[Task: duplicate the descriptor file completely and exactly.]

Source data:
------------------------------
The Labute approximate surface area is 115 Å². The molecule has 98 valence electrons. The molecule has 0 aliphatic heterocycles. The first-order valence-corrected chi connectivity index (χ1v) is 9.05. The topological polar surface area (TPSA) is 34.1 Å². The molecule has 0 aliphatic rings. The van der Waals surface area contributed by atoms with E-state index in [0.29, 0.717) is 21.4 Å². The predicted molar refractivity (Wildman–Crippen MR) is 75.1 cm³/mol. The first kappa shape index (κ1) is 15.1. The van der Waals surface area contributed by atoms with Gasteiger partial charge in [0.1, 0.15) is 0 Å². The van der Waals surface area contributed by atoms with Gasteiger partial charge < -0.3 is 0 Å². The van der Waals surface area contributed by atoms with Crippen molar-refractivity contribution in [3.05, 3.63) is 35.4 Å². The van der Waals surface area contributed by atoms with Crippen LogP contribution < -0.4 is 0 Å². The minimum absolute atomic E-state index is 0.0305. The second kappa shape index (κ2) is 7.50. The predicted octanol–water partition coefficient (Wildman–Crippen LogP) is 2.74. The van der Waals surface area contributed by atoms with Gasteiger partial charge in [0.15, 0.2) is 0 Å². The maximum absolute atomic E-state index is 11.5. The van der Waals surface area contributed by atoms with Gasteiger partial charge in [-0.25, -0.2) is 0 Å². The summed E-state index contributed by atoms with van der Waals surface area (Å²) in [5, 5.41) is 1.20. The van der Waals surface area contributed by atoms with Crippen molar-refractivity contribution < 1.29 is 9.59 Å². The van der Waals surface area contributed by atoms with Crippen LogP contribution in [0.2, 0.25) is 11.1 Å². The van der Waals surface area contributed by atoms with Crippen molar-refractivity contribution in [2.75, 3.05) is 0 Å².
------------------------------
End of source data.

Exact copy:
The Labute approximate surface area is 115 Å². The molecule has 98 valence electrons. The molecule has 0 aliphatic heterocycles. The first-order valence-corrected chi connectivity index (χ1v) is 9.05. The topological polar surface area (TPSA) is 34.1 Å². The molecule has 0 aliphatic rings. The van der Waals surface area contributed by atoms with E-state index in [0.29, 0.717) is 21.4 Å². The predicted molar refractivity (Wildman–Crippen MR) is 75.1 cm³/mol. The first kappa shape index (κ1) is 15.1. The van der Waals surface area contributed by atoms with Gasteiger partial charge in [0.1, 0.15) is 0 Å². The van der Waals surface area contributed by atoms with Gasteiger partial charge < -0.3 is 0 Å². The van der Waals surface area contributed by atoms with Crippen molar-refractivity contribution in [3.05, 3.63) is 35.4 Å². The van der Waals surface area contributed by atoms with Crippen LogP contribution < -0.4 is 0 Å². The minimum absolute atomic E-state index is 0.0305. The second kappa shape index (κ2) is 7.50. The predicted octanol–water partition coefficient (Wildman–Crippen LogP) is 2.74. The van der Waals surface area contributed by atoms with Gasteiger partial charge in [0.15, 0.2) is 0 Å². The maximum absolute atomic E-state index is 11.5. The van der Waals surface area contributed by atoms with Gasteiger partial charge in [-0.25, -0.2) is 0 Å². The summed E-state index contributed by atoms with van der Waals surface area (Å²) in [5, 5.41) is 1.20. The van der Waals surface area contributed by atoms with Crippen molar-refractivity contribution < 1.29 is 9.59 Å². The van der Waals surface area contributed by atoms with Crippen LogP contribution in [0.2, 0.25) is 11.1 Å². The van der Waals surface area contributed by atoms with Crippen molar-refractivity contribution in [2.75, 3.05) is 0 Å².